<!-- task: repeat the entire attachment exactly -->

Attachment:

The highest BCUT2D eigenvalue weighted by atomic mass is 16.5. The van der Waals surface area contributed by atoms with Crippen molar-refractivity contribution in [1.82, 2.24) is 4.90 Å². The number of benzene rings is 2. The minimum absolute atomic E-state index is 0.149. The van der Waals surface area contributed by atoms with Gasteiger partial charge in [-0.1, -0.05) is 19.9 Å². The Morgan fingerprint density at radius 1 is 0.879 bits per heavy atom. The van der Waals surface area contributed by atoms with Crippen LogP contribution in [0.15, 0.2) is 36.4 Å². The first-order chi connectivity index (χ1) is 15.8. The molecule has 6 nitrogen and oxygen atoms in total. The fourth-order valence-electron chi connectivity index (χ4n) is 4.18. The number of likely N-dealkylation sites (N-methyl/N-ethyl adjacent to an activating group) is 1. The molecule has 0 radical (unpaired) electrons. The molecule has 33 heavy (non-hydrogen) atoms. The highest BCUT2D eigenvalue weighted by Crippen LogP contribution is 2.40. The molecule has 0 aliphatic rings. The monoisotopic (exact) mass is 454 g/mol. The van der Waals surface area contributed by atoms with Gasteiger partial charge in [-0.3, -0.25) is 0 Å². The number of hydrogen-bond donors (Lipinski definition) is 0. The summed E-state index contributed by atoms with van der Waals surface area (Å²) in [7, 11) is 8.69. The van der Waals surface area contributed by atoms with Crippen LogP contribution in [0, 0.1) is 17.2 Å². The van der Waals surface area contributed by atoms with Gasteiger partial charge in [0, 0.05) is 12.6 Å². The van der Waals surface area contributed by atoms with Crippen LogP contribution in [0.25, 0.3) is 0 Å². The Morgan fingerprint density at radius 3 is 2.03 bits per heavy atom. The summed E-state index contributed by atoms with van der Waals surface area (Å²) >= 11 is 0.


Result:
The highest BCUT2D eigenvalue weighted by atomic mass is 16.5. The van der Waals surface area contributed by atoms with Crippen molar-refractivity contribution in [1.82, 2.24) is 4.90 Å². The number of benzene rings is 2. The minimum absolute atomic E-state index is 0.149. The van der Waals surface area contributed by atoms with Gasteiger partial charge in [-0.1, -0.05) is 19.9 Å². The Morgan fingerprint density at radius 1 is 0.879 bits per heavy atom. The van der Waals surface area contributed by atoms with Crippen LogP contribution in [0.15, 0.2) is 36.4 Å². The first-order chi connectivity index (χ1) is 15.8. The molecule has 6 nitrogen and oxygen atoms in total. The fourth-order valence-electron chi connectivity index (χ4n) is 4.18. The number of likely N-dealkylation sites (N-methyl/N-ethyl adjacent to an activating group) is 1. The molecule has 0 radical (unpaired) electrons. The molecule has 33 heavy (non-hydrogen) atoms. The highest BCUT2D eigenvalue weighted by Crippen LogP contribution is 2.40. The molecule has 0 aliphatic rings. The monoisotopic (exact) mass is 454 g/mol. The van der Waals surface area contributed by atoms with Gasteiger partial charge in [-0.3, -0.25) is 0 Å². The number of hydrogen-bond donors (Lipinski definition) is 0. The summed E-state index contributed by atoms with van der Waals surface area (Å²) in [7, 11) is 8.69. The van der Waals surface area contributed by atoms with Crippen LogP contribution in [0, 0.1) is 17.2 Å². The van der Waals surface area contributed by atoms with Gasteiger partial charge in [0, 0.05) is 12.6 Å². The van der Waals surface area contributed by atoms with Crippen LogP contribution in [0.25, 0.3) is 0 Å². The Morgan fingerprint density at radius 3 is 2.03 bits per heavy atom. The summed E-state index contributed by atoms with van der Waals surface area (Å²) >= 11 is 0.